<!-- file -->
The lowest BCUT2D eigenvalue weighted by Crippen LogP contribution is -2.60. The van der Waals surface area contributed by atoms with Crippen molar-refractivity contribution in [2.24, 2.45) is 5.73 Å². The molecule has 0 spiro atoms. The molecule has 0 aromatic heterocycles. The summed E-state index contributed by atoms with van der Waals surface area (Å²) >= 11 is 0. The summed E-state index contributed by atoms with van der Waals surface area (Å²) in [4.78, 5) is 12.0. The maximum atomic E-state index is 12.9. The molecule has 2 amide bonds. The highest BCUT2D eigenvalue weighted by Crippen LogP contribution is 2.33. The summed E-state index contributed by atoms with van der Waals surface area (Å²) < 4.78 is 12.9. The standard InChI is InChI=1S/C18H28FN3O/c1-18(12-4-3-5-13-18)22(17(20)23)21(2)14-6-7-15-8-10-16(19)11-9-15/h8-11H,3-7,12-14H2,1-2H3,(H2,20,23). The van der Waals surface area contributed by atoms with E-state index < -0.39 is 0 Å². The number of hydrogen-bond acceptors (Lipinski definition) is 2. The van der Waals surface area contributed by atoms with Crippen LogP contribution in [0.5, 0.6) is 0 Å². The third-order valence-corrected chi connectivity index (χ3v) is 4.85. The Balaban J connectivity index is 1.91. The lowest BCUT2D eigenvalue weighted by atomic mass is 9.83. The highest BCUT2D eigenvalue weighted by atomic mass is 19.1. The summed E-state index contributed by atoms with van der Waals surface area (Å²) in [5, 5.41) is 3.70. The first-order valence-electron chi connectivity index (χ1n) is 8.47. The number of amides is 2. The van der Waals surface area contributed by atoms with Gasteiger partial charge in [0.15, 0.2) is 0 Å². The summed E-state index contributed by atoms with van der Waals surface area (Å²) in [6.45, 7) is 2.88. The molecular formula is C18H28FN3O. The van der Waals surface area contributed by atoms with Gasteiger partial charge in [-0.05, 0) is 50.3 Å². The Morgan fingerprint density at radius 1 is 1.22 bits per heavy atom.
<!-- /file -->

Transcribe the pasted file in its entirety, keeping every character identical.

The lowest BCUT2D eigenvalue weighted by Crippen LogP contribution is -2.60. The van der Waals surface area contributed by atoms with Crippen molar-refractivity contribution in [2.24, 2.45) is 5.73 Å². The molecule has 0 spiro atoms. The molecule has 0 aromatic heterocycles. The summed E-state index contributed by atoms with van der Waals surface area (Å²) >= 11 is 0. The summed E-state index contributed by atoms with van der Waals surface area (Å²) in [4.78, 5) is 12.0. The maximum atomic E-state index is 12.9. The molecule has 2 amide bonds. The highest BCUT2D eigenvalue weighted by Crippen LogP contribution is 2.33. The summed E-state index contributed by atoms with van der Waals surface area (Å²) < 4.78 is 12.9. The standard InChI is InChI=1S/C18H28FN3O/c1-18(12-4-3-5-13-18)22(17(20)23)21(2)14-6-7-15-8-10-16(19)11-9-15/h8-11H,3-7,12-14H2,1-2H3,(H2,20,23). The van der Waals surface area contributed by atoms with E-state index < -0.39 is 0 Å². The number of hydrogen-bond acceptors (Lipinski definition) is 2. The van der Waals surface area contributed by atoms with Crippen LogP contribution in [0.5, 0.6) is 0 Å². The third-order valence-corrected chi connectivity index (χ3v) is 4.85. The Balaban J connectivity index is 1.91. The lowest BCUT2D eigenvalue weighted by atomic mass is 9.83. The highest BCUT2D eigenvalue weighted by atomic mass is 19.1. The summed E-state index contributed by atoms with van der Waals surface area (Å²) in [5, 5.41) is 3.70. The first-order valence-electron chi connectivity index (χ1n) is 8.47. The number of amides is 2. The van der Waals surface area contributed by atoms with Gasteiger partial charge in [0.15, 0.2) is 0 Å². The summed E-state index contributed by atoms with van der Waals surface area (Å²) in [6.45, 7) is 2.88. The molecular formula is C18H28FN3O. The van der Waals surface area contributed by atoms with Gasteiger partial charge in [-0.05, 0) is 50.3 Å². The Morgan fingerprint density at radius 1 is 1.22 bits per heavy atom.